With a strong cybersecurity culture across departments, your employees are much more likely to comply with cybersecurity policies and report suspicious activity.  Regular cybersecurity awareness trainings can teach employees how to protect company data through safe online practices and how to spot and report phishing emails. These trainings can turn your employees into your best defense against a data breach, instead of your weakest link. 


If your company needs help creating a custom cybersecurity strategy or you’d like help improving cybersecurity awareness amongst your team members, don’t hesitate to reach out for a free consultation


Feature photo by freestocks on Unsplash


Related reading: 

How to Secure Your Internet Connection: A Network Security Checklist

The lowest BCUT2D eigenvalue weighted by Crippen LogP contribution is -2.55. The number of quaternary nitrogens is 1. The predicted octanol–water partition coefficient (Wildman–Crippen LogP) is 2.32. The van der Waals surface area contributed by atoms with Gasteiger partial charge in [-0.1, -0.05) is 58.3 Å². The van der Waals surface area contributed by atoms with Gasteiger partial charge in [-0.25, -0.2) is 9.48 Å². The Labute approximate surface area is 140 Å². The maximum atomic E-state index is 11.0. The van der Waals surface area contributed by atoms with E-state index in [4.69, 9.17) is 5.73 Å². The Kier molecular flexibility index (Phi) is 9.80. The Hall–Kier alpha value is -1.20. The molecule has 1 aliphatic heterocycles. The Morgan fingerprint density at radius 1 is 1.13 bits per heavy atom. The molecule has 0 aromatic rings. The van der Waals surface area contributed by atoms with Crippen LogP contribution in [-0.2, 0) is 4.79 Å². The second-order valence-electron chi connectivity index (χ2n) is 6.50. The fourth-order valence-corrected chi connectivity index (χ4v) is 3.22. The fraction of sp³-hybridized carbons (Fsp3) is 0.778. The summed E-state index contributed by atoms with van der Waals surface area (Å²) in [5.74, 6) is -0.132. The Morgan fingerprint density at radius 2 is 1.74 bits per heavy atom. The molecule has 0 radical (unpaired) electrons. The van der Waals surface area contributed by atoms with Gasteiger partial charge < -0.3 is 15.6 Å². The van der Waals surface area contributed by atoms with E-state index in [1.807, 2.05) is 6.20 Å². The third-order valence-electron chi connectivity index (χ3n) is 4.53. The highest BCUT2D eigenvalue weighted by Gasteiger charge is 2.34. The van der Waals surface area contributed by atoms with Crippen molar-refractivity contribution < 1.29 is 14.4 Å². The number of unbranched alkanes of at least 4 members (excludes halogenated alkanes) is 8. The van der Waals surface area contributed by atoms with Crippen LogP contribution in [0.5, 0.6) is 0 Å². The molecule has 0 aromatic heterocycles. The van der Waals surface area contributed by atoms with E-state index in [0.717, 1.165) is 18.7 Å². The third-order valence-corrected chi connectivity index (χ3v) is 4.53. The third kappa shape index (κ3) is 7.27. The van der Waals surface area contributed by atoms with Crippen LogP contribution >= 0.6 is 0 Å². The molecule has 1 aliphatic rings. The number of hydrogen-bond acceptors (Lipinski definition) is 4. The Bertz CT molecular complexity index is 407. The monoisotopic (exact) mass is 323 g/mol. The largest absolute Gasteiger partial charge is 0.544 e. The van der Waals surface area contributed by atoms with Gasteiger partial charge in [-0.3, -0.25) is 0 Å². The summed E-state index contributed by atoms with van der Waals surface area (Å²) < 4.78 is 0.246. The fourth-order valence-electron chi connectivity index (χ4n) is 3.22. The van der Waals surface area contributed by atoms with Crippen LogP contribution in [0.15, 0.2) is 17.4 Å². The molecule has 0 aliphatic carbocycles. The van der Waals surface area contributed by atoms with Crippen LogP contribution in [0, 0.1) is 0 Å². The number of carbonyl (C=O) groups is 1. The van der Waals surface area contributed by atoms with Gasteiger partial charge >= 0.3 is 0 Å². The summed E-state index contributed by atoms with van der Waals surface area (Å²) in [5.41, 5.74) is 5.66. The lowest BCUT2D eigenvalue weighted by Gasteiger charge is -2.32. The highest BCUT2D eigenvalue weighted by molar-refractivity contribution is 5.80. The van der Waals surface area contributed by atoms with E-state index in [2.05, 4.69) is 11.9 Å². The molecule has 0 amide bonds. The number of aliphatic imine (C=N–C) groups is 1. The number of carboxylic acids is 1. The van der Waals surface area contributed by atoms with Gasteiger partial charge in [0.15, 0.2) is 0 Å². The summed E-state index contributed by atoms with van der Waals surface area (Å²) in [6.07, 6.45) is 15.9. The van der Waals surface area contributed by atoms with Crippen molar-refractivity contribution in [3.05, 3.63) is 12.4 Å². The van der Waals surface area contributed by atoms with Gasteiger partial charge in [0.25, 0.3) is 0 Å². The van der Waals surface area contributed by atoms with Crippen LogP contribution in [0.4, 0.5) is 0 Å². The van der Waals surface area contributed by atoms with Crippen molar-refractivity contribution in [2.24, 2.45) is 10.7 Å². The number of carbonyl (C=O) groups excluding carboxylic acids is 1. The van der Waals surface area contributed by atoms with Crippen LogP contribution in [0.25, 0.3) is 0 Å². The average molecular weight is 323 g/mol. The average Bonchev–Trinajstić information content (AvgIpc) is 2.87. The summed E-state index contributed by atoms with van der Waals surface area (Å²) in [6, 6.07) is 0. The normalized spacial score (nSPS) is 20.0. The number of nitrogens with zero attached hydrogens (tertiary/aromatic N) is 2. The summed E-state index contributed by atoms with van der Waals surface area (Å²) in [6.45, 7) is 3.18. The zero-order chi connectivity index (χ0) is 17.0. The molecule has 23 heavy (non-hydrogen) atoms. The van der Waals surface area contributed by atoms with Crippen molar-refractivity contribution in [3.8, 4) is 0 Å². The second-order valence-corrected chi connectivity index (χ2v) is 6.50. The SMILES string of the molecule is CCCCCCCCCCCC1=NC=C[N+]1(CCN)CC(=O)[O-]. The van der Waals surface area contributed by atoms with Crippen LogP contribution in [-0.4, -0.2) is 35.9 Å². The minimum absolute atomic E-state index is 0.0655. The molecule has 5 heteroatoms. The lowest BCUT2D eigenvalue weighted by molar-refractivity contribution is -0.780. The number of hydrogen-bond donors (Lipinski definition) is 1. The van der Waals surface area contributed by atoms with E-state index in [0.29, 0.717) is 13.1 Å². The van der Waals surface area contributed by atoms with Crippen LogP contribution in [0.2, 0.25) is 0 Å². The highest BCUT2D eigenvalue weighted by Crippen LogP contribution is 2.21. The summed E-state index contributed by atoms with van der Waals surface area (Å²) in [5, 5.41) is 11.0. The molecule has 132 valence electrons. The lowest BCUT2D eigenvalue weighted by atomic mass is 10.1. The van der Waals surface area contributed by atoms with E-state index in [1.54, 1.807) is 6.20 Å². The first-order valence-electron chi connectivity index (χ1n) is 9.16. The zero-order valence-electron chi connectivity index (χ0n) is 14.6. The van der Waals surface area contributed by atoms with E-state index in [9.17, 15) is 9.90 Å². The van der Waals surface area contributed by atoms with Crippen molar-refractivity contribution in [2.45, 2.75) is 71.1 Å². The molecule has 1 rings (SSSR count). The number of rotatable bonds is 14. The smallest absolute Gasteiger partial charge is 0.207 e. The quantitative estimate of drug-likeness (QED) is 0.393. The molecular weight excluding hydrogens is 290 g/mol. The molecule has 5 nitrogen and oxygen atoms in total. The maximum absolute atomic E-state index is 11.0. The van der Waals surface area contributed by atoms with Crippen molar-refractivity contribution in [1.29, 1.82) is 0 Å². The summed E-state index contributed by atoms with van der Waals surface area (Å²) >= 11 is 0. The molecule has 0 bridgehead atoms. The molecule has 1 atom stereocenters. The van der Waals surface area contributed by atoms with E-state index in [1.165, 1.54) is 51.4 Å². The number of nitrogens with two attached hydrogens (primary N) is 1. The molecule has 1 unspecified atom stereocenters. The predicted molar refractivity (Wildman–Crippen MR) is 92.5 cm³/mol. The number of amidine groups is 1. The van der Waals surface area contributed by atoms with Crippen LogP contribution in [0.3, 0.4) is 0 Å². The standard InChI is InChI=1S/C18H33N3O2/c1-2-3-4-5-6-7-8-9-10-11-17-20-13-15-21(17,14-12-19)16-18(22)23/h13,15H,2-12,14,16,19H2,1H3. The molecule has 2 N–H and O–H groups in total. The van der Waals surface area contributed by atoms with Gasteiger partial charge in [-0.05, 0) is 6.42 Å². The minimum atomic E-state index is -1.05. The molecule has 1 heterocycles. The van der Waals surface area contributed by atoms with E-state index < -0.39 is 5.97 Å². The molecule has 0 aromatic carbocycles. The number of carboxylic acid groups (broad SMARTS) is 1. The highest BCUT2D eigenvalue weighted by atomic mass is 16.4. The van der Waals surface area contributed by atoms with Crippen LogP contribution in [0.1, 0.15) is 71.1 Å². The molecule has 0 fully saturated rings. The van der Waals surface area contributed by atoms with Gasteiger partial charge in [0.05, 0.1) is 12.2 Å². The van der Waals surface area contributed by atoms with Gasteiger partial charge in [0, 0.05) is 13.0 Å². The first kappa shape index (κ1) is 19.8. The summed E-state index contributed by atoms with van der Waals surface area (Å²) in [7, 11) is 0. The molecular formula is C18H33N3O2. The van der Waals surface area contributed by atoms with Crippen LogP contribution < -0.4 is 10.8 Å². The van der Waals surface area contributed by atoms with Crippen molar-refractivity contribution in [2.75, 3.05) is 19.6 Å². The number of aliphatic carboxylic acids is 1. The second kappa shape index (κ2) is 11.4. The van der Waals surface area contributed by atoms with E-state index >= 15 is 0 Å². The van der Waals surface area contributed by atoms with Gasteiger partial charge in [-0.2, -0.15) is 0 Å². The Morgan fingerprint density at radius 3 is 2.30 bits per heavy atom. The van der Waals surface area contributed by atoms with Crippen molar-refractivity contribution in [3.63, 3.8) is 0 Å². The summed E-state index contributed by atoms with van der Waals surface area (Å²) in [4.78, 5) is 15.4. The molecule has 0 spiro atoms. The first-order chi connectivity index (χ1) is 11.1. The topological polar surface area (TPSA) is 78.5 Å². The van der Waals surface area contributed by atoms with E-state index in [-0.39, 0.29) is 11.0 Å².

What to Do If You Receive Blackmail in Your Inbox 

WordPress Security Tips to Protect Your Website from Hackers 


Want to get more posts like these once a month in your inbox? Sign up for the Pagoda newsletter and sharpen your technical skills, from cybersecurity to digital marketing



Want IT to serve you better?







About Pagoda Technologies IT services

Based in Santa Cruz, California, Pagoda Technologies provides trusted IT support to businesses and IT departments throughout Silicon Valley, the San Francisco Bay Area and across the globe. To learn how Pagoda Technologies can help your business, email us at to schedule a complimentary IT consultation.

Return to Pagoda Blog Main Page

As your trusted IT service partner, Pagoda Technologies is here to help you achieve your near and long-term business goals through reliable and affordable IT support. 

Pagoda Technologies

101 Cooper Street

Santa Cruz, CA 95060


Contact us for a free IT consultation



Get in touch 

Join our newsletter

Want IT to serve you better? 




Follow Us

Facebook LinkedIn LinkedIn